Basement Bath Wet Venting

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Someday997

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I am getting ready to finish my basement and I am planning on putting in a full bath. When the house was built the builder did install a sewage ejector, but did not install any under the slab pluming for the fixtures. The sewage ejector is plumed to the main discharge line and vented with a dedicated 2” vent line. The plumber did drop and cap a separate 2” vent for future finishing.



While I feel like I have a handle on the drain lines the venting and amount of venting necessary is confusing me a bit. My initial plan was to utilize the sink vent (2”) to wet vent the shower and toilet, but I am not sure if that would be sufficient venting for a full bathroom group. The vent would run behind the walls to the capped vent line which is about 25’-30’ away. I can plenty of slope on it running it behind the walls. With the main 3” line going directly into the grinder pit does the 2” grinder vent also count for the bathroom group.



I have attached two pictures of the potential layouts, I am leaning toward the first one as it makes it easier to run a second 2” vent. Running the lower “potential vent” would make it easier to keep the vent line vertical off the main line over to the wall to avoid running horizontal which I believe is a no go for inspection.



Any help, issues, or suggestions would be greatly appreciated. Thanks.

Bathroom Primary Pic.png
Basement Secondary Pic.png
 

wwhitney

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Kansas uses the IPC?

Since you sewage ejector is already vented, your bathroom venting is a completely standard situation. The IPC allows an entire bathroom group to be vented with a single 1-1/2" atmospheric vent (but 2" is fine), or an AAV. The vent is taken off the lav trap arm, before the trap arm falls one pipe diameter. Then the lav drain is your wet vent. That means the the shower trap arm has to join the lav drain before that trap arm falls one pipe diameter. The WC doesn't have a a fall restriction.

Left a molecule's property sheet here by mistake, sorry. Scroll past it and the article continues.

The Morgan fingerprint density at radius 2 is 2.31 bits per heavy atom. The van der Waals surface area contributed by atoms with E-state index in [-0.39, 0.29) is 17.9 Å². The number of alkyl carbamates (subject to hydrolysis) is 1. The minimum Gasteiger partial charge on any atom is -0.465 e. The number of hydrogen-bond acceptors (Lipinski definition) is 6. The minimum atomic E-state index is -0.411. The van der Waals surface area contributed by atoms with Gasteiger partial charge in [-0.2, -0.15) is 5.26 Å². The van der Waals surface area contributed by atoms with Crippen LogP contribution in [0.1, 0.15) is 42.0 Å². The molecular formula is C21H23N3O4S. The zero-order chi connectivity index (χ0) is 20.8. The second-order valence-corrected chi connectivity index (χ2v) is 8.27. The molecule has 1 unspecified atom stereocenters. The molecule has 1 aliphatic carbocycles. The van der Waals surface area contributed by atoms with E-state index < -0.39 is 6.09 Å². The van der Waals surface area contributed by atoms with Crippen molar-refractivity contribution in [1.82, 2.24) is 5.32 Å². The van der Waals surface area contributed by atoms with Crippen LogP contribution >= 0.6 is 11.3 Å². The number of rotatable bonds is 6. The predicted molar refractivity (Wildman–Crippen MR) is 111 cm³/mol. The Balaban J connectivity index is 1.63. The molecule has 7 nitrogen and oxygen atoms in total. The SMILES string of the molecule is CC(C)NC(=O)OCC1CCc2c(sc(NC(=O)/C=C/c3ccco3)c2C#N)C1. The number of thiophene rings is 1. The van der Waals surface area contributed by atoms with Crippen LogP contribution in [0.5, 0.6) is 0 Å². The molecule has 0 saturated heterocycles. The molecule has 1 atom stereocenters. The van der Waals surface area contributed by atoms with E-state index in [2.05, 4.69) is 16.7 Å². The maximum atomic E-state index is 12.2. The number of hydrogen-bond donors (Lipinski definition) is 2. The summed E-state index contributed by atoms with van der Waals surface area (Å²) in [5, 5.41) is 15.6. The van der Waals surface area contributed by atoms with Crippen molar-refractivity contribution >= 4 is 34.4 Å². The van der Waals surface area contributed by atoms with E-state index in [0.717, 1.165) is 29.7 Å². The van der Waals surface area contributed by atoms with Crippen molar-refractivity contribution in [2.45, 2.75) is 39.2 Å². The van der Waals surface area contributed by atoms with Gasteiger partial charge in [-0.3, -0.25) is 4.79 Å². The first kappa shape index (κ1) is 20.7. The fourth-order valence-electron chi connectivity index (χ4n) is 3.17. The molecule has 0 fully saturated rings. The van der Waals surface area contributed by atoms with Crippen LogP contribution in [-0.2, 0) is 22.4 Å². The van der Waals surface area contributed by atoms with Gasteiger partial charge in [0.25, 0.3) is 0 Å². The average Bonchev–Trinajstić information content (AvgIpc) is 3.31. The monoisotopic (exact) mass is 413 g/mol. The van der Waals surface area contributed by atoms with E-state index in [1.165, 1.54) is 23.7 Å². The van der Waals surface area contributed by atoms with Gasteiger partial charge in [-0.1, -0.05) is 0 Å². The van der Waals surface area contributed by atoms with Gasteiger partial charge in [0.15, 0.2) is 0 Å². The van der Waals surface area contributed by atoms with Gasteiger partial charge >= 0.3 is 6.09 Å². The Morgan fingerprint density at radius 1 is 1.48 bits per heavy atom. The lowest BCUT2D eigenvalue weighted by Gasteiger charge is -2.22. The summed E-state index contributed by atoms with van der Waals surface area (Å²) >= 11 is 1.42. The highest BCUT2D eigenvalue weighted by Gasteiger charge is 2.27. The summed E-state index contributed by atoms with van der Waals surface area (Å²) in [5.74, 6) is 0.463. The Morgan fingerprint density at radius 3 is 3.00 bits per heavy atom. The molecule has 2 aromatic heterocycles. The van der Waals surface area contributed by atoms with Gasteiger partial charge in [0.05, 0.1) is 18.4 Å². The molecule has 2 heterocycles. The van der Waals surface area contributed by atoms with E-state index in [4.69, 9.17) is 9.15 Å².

In other words, if your lav is properly vented, then either diagram works, with no need for the extra vents shown as dashed lines. What matters is the total fall from the shower trap to the shower/lav wye, which can be no more than 2" while the fall is at least 1/4" per foot. But that allows 6' easily.

If I'm mistaken and you are under the UPC, then the lav vent and drain need to be 2" for wet venting, the shower trap arm is limited to 5', and the distance from the WC closet flange along the pipe to the 3x2 wye is limited to 6'.

Cheers, Wayne
 

Someday997

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Kansas uses the IPC?

Since you sewage ejector is already vented, your bathroom venting is a completely standard situation. The IPC allows an entire bathroom group to be vented with a single 1-1/2" atmospheric vent (but 2" is fine), or an AAV. The vent is taken off the lav trap arm, before the trap arm falls one pipe diameter. Then the lav drain is your wet vent. That means the the shower trap arm has to join the lav drain before that trap arm falls one pipe diameter. The WC doesn't have a a fall restriction.

In other words, if your lav is properly vented, then either diagram works, with no need for the extra vents shown as dashed lines. What matters is the total fall from the shower trap to the shower/lav wye, which can be no more than 2" while the fall is at least 1/4" per foot. But that allows 6' easily.

If I'm mistaken and you are under the UPC, then the lav vent and drain need to be 2" for wet venting, the shower trap arm is limited to 5', and the distance from the WC closet flange along the pipe to the 3x2 wye is limited to 6'.

Cheers, Wayne
Thanks for the info, I did confirm my jurisdiction is following the IPC. This will make things much easier not having to separate the vents and I can easily hit the fall requirements before hitting the shower/lav wye.
 
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